By Rick Bell Tuesday, September 27, 2016

The Directors’ Trump Card For Attracting Early Investors, Maintaining or Gaining Control, Rewarding Key Participants, Going Public And Avoiding Bankruptcy


Every Delaware General Corporation must have one class of common stock, but it can also have a second class of stock (or more) with customized terms for the different classes. The most popular second class of stock is called preferred stock because it can contain terms, negotiated between the Board of Directors and the recipient, that are preferred over the rights of common stockholders.


Delaware’s brand of preferred stock is so powerful and flexible as a business tool that the top U.S. and international corporate lawyers refer to it as Delaware blank check preferred stock.


If you’re thinking of starting a business, raising capital and going public, or if your company is ready to go public, you should be aware of the power this type of stock offers.


delaware blank check preferred stock

Why would anyone want more than one class of stock in a Delaware corporation?


Common stock has two fundamental characteristics that are written in the Delaware General Corporation Law, and they are mandatory.


The first is that every share of common stock carries one vote. If you own 100 shares, you have 100 votes to cast on all matters presented for votes at stockholder meetings.


The second is the right to your pro-rata share of any dividends issued by the Directors to the common stockholders. If the total dividend is $1,000,000 and you own ten percent of the total outstanding shares of common stock, you’re entitled to 10% of the $1,000,000. You cannot get cheated on those two issues.


After all, common stockholders own the company. They have invested their money in the company and they have a keen interest in their share of the profit. If the company does not profit, the shareholders receive nothing. If the company does profit, the Board of Directors decides where the profit is to be spent, invested and/or distributed.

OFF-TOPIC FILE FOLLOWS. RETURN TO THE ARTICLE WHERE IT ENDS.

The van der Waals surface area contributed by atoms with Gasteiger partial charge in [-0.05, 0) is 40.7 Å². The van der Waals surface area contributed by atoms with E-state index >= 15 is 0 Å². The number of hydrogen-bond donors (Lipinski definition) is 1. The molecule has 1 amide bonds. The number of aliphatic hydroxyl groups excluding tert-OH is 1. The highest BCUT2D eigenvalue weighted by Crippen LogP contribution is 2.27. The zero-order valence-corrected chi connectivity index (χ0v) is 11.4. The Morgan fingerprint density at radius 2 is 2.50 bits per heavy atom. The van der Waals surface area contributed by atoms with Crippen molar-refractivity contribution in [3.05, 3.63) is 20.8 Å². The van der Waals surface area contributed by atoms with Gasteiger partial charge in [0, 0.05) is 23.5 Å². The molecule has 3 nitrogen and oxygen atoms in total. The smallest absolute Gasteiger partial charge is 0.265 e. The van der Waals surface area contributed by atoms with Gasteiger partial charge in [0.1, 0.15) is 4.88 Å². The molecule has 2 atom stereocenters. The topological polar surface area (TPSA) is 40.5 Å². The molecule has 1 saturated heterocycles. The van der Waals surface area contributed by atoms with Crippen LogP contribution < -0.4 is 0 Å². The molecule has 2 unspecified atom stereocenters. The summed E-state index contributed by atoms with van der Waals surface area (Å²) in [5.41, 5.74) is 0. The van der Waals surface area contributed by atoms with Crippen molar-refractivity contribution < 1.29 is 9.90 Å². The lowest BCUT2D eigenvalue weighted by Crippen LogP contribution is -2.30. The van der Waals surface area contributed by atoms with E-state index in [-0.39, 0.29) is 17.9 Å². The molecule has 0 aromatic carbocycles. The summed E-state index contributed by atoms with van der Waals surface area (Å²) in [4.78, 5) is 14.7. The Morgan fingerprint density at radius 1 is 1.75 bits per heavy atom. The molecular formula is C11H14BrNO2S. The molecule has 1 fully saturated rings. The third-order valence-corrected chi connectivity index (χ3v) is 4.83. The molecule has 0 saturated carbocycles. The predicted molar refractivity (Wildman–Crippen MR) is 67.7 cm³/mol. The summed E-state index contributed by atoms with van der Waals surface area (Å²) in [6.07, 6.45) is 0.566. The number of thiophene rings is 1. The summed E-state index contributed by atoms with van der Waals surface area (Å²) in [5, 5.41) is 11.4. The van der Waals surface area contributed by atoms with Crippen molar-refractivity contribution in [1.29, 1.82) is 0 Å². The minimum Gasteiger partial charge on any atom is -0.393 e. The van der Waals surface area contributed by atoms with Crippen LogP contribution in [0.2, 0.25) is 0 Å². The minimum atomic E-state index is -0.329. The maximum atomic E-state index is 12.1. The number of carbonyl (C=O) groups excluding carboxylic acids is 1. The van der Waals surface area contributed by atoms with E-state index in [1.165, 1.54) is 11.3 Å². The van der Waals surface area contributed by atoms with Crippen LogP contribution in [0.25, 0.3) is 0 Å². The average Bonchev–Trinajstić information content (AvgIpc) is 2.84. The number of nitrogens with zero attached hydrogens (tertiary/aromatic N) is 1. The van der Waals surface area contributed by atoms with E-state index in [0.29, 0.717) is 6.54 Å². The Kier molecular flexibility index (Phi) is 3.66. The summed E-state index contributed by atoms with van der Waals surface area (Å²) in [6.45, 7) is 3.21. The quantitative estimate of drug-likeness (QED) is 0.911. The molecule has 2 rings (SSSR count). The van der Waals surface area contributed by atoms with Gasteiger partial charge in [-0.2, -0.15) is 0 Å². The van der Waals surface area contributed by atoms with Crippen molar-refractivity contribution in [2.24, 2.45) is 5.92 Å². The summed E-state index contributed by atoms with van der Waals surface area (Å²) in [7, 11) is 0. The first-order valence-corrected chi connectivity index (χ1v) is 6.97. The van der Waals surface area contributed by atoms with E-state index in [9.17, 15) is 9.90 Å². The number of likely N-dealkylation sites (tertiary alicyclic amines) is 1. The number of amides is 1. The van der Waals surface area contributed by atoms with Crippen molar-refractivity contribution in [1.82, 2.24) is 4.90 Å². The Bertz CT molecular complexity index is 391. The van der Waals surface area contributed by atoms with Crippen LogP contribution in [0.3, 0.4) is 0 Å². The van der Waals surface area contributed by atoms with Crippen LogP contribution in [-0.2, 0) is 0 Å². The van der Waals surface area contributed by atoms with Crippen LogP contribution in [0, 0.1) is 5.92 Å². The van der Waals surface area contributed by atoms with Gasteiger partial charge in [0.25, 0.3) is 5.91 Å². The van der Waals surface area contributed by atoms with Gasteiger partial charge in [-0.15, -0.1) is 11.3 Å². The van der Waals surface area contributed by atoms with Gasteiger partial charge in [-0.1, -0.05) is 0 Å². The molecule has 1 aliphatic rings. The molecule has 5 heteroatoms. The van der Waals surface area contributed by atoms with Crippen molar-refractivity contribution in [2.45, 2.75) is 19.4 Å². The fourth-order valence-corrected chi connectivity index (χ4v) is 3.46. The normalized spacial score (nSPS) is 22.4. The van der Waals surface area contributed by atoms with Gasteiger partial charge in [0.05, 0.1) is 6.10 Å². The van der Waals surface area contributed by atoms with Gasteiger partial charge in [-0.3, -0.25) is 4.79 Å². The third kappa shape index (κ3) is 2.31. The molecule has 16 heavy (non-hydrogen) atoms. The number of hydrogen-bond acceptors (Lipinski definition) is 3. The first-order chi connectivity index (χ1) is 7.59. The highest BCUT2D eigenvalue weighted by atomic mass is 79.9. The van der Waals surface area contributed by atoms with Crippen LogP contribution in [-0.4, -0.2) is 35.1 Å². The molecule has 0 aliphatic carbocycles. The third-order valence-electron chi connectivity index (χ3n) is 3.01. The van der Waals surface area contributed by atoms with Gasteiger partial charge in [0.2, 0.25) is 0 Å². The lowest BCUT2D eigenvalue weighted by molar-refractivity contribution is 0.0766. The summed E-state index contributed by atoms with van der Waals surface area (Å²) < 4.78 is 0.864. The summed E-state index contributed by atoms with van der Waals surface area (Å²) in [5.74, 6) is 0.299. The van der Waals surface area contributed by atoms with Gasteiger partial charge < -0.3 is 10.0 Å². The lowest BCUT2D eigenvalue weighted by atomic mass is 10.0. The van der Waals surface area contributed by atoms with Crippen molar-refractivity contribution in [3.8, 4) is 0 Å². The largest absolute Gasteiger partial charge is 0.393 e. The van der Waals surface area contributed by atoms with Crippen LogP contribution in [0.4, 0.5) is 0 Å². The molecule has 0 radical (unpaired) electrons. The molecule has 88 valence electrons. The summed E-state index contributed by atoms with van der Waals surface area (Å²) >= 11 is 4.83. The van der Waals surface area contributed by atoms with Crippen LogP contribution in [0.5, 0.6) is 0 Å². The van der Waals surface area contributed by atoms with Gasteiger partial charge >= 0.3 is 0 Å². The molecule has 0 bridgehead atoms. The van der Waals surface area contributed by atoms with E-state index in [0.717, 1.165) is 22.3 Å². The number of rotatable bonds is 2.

A stockholder's dividend is a distribution of profits. If the Board of Directors saves and/or invests all the profit with the best of intentions, and does not regularly declare a dividend, the stockholder has little recourse.


If the Board of Directors decides not to declare a dividend, the shareholders do not get a share of the profit. In the case of Apple, until recently, shareholders did not get a dividend but they did get an extreme increase in the valuation of their stock, so everyone was happy.


In other cases, like Wal-Mart, the shareholders have been given a distribution of profit in the form of a dividend for many consecutive years, and that dividend has increased every year. Neither of these examples is more right or wrong than the other; it’s just how it works. The same is true for any Delaware General Corporation.


All entrepreneurs admit there are extreme challenges that can occur in the life of a company, and often it is wise to make deals with new investors, the founder or creditors that are made on better terms than those that the common stockholders typically get. Delaware blank check preferred stock can do all this and more.


In fact, owners of Delaware blank check preferred stock can get dividends before common shareholders and, unlike common shareholders, can be guaranteed a security interest in the company’s assets, equipment and Intellectual Property. If properly stated, they can even be guaranteed a percentage of gross sales before any money is directed towards paying bills or paying dividends to common shareholders. (ergo the subtitle: The Trump card)


blank check preferred stock



How does an inspired entrepreneur obtain this silver sword?

There are three situations to consider:


  1. If you have not yet formed a Delaware corporation to pursue your vision, be sure to specify it when you initially form your company. This is the time when it’s least expensive to obtain. You don’t need to outline the specific terms of the preferred stock when you form the company, just the number of shares and a nominal par value. You will specify the terms for each series of your blank checks as you use them. You just want to declare the Preferred Stock in the beginning so you can utilize it later.
  2. If you already own a Delaware General Corporation with only one class of stock, then your Board of Directors, with shareholder approval, can authorize a second class of preferred stock. If you can’t get your Board to approve it, or if you can’t get your stockholders to approve it, you’re effectively blocked and powerless. Once the shareholders approve the authorization of the stock, the Board is free to negotiate the terms to attract capital, to inspire top people or to create strategic alliances using the blank check preferred stock as a form of currency.
  3. If you own a corporation in any state other than Delaware, you may want to consider forming a Delaware General Corporation, authorizing both common and blank check preferred stock and then merging your current company into your new Delaware General Corporation. It’s a little expensive, but it could still be worth it if your vision is long-term.